posted on 1:44 PM, June 25, 2014
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Medical toxicologists in Colorado, in response to the legalization of marijuana, have
successfully campaigned for the use of child-resistant packaging for marijuana-infused
Phoenix, AZ (PRWEB) May 16, 2013 -- Legislation enacted on May 8, 2013 by the Colorado State Legislature
will require child-resistant packaging for all cannabis products legally sold to the general public. The
proliferation of marijuana dispensaries in states such as Colorado where marijuana has been made legal for
medical use has lead to increased availability of foods that are infused with the active ingredient present in
marijuana, tetrahydrocannabinol, commonly known as THC. These so-called cannabis ‘edibles’, which may
include candies, cookies, and brownies, are particularly attractive to and can cause serious harm when
accidentally ingested by children. Recent data from the Rocky Mountain Poisonand Drug Center (RMPDC) in
Denver has shown a significant rise in unintentional pediatric marijuana exposures. Children who ingest
marijuana-containing products can have difficulty breathing or become comatose, necessitating hospital
admission and intensive medical interventions.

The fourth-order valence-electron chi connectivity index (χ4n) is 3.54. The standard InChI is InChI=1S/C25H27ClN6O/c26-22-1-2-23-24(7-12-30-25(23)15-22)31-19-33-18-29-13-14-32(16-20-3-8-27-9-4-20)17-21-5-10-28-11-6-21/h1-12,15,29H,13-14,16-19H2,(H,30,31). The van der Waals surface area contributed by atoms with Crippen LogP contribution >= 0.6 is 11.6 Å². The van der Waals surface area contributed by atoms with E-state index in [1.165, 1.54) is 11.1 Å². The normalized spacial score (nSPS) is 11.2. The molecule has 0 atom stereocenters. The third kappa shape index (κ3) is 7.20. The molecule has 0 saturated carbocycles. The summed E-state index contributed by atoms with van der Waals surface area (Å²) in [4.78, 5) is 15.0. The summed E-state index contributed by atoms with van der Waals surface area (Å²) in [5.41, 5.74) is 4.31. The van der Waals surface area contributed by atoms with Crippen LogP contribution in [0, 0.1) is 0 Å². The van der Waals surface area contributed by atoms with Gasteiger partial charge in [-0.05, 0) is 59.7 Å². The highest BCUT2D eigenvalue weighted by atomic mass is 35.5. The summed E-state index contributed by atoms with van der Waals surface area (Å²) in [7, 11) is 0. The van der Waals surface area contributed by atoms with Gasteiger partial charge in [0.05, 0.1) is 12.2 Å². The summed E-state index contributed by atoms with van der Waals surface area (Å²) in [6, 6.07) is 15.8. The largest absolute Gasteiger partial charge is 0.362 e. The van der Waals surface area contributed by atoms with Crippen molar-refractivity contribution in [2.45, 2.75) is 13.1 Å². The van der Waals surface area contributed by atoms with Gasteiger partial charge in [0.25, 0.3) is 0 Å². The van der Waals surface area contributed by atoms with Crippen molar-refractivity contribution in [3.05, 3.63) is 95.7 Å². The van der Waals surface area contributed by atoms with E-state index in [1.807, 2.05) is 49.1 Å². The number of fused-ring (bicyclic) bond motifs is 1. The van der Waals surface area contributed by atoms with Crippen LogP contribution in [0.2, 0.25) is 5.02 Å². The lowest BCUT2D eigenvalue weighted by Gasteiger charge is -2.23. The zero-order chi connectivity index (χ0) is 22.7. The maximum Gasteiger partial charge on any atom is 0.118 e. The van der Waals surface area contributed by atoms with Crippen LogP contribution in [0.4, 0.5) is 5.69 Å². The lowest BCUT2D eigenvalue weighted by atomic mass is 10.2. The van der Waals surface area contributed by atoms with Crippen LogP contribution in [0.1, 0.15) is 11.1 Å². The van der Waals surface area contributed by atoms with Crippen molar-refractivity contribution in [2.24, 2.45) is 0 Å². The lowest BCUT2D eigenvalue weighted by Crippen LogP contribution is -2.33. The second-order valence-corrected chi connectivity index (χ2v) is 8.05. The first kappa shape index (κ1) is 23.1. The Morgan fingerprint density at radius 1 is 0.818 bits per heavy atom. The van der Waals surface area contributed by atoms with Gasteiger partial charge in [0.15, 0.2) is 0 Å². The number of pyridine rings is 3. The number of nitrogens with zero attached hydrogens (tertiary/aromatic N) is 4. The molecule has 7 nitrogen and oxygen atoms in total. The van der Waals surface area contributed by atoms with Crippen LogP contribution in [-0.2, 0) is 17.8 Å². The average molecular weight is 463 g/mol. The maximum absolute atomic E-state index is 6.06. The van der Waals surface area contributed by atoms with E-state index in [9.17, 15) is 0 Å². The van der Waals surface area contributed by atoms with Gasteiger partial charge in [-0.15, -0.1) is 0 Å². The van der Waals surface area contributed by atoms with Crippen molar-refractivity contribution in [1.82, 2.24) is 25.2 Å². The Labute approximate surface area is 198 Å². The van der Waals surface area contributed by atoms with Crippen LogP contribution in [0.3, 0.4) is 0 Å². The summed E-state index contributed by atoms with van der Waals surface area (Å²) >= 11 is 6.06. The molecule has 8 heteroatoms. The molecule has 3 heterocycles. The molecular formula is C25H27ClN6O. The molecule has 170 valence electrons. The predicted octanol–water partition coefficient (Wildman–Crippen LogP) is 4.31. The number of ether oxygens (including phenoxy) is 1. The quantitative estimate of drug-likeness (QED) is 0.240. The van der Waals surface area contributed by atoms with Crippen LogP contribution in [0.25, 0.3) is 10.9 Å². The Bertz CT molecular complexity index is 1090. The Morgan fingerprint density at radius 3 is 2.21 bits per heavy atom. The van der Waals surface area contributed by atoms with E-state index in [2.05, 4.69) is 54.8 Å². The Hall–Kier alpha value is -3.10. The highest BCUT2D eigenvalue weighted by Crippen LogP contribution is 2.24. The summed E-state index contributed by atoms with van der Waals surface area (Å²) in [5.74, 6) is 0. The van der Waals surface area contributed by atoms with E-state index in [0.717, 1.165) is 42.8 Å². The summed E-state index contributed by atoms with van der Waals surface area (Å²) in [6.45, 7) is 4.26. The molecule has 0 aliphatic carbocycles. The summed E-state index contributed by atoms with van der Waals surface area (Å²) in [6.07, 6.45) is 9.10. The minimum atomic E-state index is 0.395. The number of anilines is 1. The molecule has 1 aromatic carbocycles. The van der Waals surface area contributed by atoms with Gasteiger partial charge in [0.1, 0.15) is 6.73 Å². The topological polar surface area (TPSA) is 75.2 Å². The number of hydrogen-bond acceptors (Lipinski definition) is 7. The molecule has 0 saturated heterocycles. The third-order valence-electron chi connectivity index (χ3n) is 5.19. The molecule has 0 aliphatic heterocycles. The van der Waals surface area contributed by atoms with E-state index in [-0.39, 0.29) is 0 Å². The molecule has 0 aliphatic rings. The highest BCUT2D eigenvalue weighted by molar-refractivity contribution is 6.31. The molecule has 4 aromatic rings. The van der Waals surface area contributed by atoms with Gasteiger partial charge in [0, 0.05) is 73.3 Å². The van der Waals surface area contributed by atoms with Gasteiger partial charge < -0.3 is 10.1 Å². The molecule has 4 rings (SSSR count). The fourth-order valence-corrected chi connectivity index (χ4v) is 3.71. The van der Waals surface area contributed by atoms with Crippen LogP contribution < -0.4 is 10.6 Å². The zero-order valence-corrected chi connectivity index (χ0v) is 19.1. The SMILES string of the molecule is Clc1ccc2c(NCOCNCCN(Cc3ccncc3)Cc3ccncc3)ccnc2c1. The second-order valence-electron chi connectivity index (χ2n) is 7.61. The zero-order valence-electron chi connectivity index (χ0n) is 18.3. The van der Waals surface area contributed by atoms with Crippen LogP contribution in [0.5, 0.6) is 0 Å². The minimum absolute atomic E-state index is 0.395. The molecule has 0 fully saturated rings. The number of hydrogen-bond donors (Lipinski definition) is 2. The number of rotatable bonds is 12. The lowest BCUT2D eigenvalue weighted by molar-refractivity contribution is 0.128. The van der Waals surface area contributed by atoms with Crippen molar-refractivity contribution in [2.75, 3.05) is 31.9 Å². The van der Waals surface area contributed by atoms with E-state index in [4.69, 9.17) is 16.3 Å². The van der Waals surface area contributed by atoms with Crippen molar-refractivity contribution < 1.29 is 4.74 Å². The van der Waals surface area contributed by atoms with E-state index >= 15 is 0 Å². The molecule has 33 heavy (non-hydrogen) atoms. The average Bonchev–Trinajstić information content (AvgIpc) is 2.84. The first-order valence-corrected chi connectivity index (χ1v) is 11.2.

Medical toxicologists in Denver, Colorado actively campaigned for the mandatory use of child-resistant
packaging for all marijuana-containing foods after identifying a rise in the number of children with unintended
ingestion of marijuana. Dr. George Sam Wang and Dr. Michael Kosnett, both members of the American
College of Medical Toxicology (ACMT), recently launched an educational campaign to promote awareness of
the risks of marijuana exposure to young children and the utility of child-resistant packaging in preventing
exposures. As a result of their efforts, the Colorado legislature enacted legislation requiring child-resistant
packaging as part of the myriad of regulations that will implement Amendment 64, the November 2012 state
constitutional amendment legalizing recreational marijuana use by adults. According to Dr. Wang “Our goal
has been to raise awareness among health care providers, public health advocacy groups, and local media that
marijuana-containing foods are drugs capable of producing serious illness in children, and deserve the same
precautionary measures that are used to prevent accidental exposures to other drugs”.
Dr. Kennon Heard, a medical toxicologist involved with the project, and his colleagues at the RMPDC,
presented research at the Pediatric Academic Societies meeting this month revealing a rise in the number of
unintentional pediatric marijuana exposures reported nationally since 2005. As more states legalize marijuana
for medical or recreational use, the number of pediatric exposures is likely to increase. The American College
of Medical Toxicology commends their members for their successful campaign and fully supports measures to
educate the public regarding the risks of accidental pediatric ingestion of cannabis edibles.
ACMT is a professional, nonprofit association of physicians with recognized expertise in medical toxicology.
The College is dedicated to advancing the science and practice of medical toxicology through a variety of